Tags

, , , , , , , , , ,

2011 is set to arrive in a few hours.  With its arrival, Estonia will join the EU currency regime as the last of 17 nations approved to use the Euro.   They may be the proverbial last passenger up the gang plank to board the Titanic.

This is a major deal for the nation, as Estonia only left the ruble in 1992. It quickly fixed its own currency to the German mark at the time. Estonia with a population of 1.3 million people is tied to Europe in more ways than one.  They have two choices and only one of them is acceptable to the citizens.

Once the Euro came into existence  in 1999, Estonia fixed its currency to the Euro.  So, while it is the last of 17 nations to officially join the currency, it has been a defacto member for years. Estonia needs to be European more than Europe needs a new client for the Euro currency.

The irony is that while Estonia is formally joining the EU, one of potentially four nations now is seriously considering leaving the EU and reissuing their own currency.

Since May there have been rumors from Berlin that Germany is prepared for a world without the Euro as their principle currency.  Those rumors were officially denied in November.  Reality is a rumor publicly denied is no longer a rumor.

The New York Times has a great article on Estonia,

“Whatever happens, our currency is tied to the euro,” said Riho Unt, chief executive in Estonia of Skandinaviska Enskilda Banken, or S.E.B., a Swedish bank that is one of the Scandinavian institutions that dominates banking in the country. “Being inside is better than being outside.”

Economic arguments aside, in Estonia the euro is still a symbol — tarnished, perhaps — of hope and prosperity.

“It symbolizes that Estonia has emerged as a full member of the European family,” said Joakim Helenius, chief executive of Trigon Capital, an asset management company based in Tallinn. “For people here that is a very big thing.”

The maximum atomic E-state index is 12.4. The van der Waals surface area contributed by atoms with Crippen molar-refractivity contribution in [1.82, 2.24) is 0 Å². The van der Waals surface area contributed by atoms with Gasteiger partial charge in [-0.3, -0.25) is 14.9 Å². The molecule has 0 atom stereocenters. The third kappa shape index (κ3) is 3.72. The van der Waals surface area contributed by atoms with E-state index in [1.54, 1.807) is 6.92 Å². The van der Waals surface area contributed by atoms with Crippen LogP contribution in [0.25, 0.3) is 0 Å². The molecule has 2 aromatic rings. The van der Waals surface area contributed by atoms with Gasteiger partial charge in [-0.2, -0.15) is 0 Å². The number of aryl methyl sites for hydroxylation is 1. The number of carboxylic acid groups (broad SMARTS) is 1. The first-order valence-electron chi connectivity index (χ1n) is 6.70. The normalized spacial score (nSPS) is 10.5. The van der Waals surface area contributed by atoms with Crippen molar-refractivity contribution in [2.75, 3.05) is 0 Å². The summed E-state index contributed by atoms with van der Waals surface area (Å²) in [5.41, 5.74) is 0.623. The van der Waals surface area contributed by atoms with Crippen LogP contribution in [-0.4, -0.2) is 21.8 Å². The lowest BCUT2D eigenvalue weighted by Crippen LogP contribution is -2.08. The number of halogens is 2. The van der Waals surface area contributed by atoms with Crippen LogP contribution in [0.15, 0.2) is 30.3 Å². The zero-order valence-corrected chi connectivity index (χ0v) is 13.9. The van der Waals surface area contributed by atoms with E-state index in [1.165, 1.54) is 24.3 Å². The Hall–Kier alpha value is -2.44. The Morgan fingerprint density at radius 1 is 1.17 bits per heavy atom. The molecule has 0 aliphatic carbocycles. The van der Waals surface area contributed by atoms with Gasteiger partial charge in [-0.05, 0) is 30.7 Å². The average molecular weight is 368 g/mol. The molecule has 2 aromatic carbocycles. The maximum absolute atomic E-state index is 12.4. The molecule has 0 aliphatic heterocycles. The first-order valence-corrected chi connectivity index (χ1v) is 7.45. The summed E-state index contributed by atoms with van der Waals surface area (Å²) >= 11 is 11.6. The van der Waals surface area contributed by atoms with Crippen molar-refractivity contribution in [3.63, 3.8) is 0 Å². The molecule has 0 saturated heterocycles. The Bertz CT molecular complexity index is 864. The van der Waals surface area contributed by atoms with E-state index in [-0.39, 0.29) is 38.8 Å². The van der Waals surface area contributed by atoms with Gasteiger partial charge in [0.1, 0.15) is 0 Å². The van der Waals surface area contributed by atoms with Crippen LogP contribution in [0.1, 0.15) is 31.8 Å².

While media portrays Estonia’s adoption of the Euro as the best possible event, not all Estonians are as excited.  Nevertheless, many Estonians realize they have little or no choice.  They committed to joining a while ago, and any attempt to not joining would be even more damaging to the Estonia economy at this stage.

“Talking about splitting the euro is not the way out,” Jurgen Ligi, the Estonian finance minister, said during an interview. “There would be huge immediate losses for both sides.”

“There is no alternative” to the euro, Mr. Ligi said. “This is the only boat in the sea.”

The reason there is no other choice, is that during the crisis the Estonian government cut spending by the equivalent of 9% of their GDP, to keep the budget in line with new membership expectations. They have by doing so forced their citizens to accept conditions that require joining the Euro, even if its obviously going to shatter in the coming months.

Estonian’s in the last few years, have refinanced their home mortgages in Euro or other like currencies.  These loans would become unplayable if Estonia tried to back out of the currency merger at this point.  You could say that their population gave up state sovereignty for cheap home payments in a future currency they will have little to no advice in going forward.

Hopefully if the Euro does shatter, Estonia can find a lifeboat in the future Next Generation German Mark.  They have made the currency jump a few times now, what could be so hard with possibly having three currencies in one rolling twelve months?